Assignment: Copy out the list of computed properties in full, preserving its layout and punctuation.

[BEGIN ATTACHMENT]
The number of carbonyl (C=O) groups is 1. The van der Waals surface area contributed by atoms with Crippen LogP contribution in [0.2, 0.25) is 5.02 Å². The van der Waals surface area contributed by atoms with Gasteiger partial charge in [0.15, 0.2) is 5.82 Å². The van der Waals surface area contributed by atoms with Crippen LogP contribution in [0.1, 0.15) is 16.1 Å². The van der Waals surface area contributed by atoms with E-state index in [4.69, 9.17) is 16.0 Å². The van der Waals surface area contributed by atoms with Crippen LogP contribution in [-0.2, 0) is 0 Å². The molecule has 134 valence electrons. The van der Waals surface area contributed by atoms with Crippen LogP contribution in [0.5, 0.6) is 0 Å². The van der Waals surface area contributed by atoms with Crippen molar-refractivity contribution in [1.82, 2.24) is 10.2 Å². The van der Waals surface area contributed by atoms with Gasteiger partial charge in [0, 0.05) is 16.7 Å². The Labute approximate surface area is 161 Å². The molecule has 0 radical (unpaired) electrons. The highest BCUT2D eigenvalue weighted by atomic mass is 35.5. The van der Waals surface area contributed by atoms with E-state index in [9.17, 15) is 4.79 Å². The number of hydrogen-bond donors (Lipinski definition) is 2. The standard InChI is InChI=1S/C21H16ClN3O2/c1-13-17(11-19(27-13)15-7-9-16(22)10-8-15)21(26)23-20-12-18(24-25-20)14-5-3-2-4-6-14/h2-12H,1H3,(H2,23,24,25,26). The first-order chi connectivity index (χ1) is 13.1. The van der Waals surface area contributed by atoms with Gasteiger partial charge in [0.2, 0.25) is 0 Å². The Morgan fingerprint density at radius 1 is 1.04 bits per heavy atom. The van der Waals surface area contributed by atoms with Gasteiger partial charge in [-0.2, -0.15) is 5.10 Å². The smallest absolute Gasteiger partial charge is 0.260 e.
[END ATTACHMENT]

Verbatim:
The number of carbonyl (C=O) groups is 1. The van der Waals surface area contributed by atoms with Crippen LogP contribution in [0.2, 0.25) is 5.02 Å². The van der Waals surface area contributed by atoms with Gasteiger partial charge in [0.15, 0.2) is 5.82 Å². The van der Waals surface area contributed by atoms with Crippen LogP contribution in [0.1, 0.15) is 16.1 Å². The van der Waals surface area contributed by atoms with E-state index in [4.69, 9.17) is 16.0 Å². The van der Waals surface area contributed by atoms with Crippen LogP contribution in [-0.2, 0) is 0 Å². The molecule has 134 valence electrons. The van der Waals surface area contributed by atoms with Crippen LogP contribution in [0.5, 0.6) is 0 Å². The van der Waals surface area contributed by atoms with Crippen molar-refractivity contribution in [1.82, 2.24) is 10.2 Å². The van der Waals surface area contributed by atoms with Gasteiger partial charge in [0, 0.05) is 16.7 Å². The Labute approximate surface area is 161 Å². The molecule has 0 radical (unpaired) electrons. The highest BCUT2D eigenvalue weighted by atomic mass is 35.5. The van der Waals surface area contributed by atoms with E-state index in [9.17, 15) is 4.79 Å². The number of hydrogen-bond donors (Lipinski definition) is 2. The standard InChI is InChI=1S/C21H16ClN3O2/c1-13-17(11-19(27-13)15-7-9-16(22)10-8-15)21(26)23-20-12-18(24-25-20)14-5-3-2-4-6-14/h2-12H,1H3,(H2,23,24,25,26). The first-order chi connectivity index (χ1) is 13.1. The van der Waals surface area contributed by atoms with Gasteiger partial charge in [0.2, 0.25) is 0 Å². The Morgan fingerprint density at radius 1 is 1.04 bits per heavy atom. The van der Waals surface area contributed by atoms with Gasteiger partial charge in [-0.2, -0.15) is 5.10 Å². The smallest absolute Gasteiger partial charge is 0.260 e.